To get the most recently-stored readings within the past 5 minutes (recall that if you don’t pass a value for the query parameter minutes, the default is 5):

$ curl http://IP_ADDRESS:PORT/retrieve This produces the following response: {"status":"Retrieved stored records within last 5 minutes","records":3,"data":[{"timestamp":"2021-02-17T10:23:54.940000","temperature":29.649967592036077,"pressure":1005.0168541036603,"humidity":53.0},{"timestamp":"2021-02-17T10:23:52.531000","temperature":29.767032247389704,"pressure":991.8437893041985,"humidity":73.0},{"timestamp":"2021-02-17T10:23:46.351000","temperature":31.720923387508172,"pressure":1011.998375306113,"humidity":95.0}]} And for the past 10 minutes: $ curl http://IP_ADDRESS:PORT/retrieve?minutes=10 which gives us: {"status":"Retrieved stored records within last 10 minutes","records":7,"data":[{"timestamp":"2021-02-17T10:23:54.940000","temperature":29.649967592036077,"pressure":1005.0168541036603,"humidity":53.0},{"timestamp":"2021-02-17T10:23:52.531000","temperature":29.767032247389704,"pressure":991.8437893041985,"humidity":73.0},{"timestamp":"2021-02-17T10:23:46.351000","temperature":31.720923387508172,"pressure":1011.998375306113,"humidity":95.0},{"timestamp":"2021-02-17T10:18:34.288000","temperature":28.10441189566165,"pressure":1028.2311879177432,"humidity":67.0},{"timestamp":"2021-02-17T10:18:30.304000","temperature":29.996273963137778,"pressure":1007.5716385639391,"humidity":52.0},{"timestamp":"2021-02-17T10:18:22.655000","temperature":28.823514215164877,"pressure":989.7959636620639,"humidity":66.0},{"timestamp":"2021-02-17T10:18:06.509000","temperature":29.530784788460004,"pressure":1004.8003564430331,"humidity":64.0}]}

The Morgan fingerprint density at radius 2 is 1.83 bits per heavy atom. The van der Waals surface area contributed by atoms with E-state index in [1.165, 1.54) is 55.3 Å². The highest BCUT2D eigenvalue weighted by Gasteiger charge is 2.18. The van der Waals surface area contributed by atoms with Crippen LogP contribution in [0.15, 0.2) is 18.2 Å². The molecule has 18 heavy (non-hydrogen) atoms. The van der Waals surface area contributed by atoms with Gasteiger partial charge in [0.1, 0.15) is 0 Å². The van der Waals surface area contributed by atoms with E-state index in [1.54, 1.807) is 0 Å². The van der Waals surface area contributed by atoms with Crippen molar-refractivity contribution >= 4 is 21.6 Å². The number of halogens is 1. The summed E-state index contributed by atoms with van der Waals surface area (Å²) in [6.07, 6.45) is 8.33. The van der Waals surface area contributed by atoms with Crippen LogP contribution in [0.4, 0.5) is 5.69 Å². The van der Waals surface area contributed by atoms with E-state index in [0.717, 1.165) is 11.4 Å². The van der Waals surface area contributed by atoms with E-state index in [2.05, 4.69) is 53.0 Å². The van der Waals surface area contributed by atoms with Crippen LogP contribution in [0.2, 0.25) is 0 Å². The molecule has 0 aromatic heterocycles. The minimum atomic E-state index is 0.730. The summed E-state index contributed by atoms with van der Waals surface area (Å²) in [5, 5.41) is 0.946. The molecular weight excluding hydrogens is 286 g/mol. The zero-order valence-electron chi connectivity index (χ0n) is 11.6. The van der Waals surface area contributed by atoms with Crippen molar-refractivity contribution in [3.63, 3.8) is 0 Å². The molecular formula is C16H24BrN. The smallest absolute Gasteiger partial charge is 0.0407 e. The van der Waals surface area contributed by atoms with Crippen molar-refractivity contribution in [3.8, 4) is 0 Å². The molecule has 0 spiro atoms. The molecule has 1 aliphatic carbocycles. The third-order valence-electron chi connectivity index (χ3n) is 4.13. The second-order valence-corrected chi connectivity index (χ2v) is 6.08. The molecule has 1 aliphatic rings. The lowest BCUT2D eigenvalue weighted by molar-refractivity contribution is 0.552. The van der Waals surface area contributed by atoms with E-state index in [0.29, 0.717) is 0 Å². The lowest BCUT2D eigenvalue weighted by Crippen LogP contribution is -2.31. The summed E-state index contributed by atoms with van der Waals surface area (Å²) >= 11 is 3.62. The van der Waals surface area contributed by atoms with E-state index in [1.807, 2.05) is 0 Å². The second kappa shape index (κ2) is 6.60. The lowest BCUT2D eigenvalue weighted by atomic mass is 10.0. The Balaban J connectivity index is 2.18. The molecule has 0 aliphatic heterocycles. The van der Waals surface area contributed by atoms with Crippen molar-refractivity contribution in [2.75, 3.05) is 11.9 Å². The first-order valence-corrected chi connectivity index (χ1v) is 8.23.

Now, we can do something like set a cron job or a Lambda Function to regularly invoke the /record API. We can also integrate a dashboard or data visualization app to consume the /retrieve API.

Further Considerations Here are some ideas to further extend the basic data pipeline we’ve implemented, as well as ways to take it into another direction:

  • Implement additional business logic such as data cleaning or data processing. With our project structure, it’s very easy to add new functionality and wire it up with an existing or additional endpoint.
  • Use an MQTT message broker so that GridDB can directly listen for new sensor data. This is implemented in another GridDB tutorial here.
  • Handle both HTTP and MQTT protocols. There’s a FastAPI library called fastapi-mqtt that lets you do this.


With this article, we built a simple but extensible data pipeline implementation using FastAPI and GridDB for weather IoT. We learned that these tools can help us easily create and maintain data-intensive systems, especially with use cases that require seamless integration among many different IoT components.

Source Code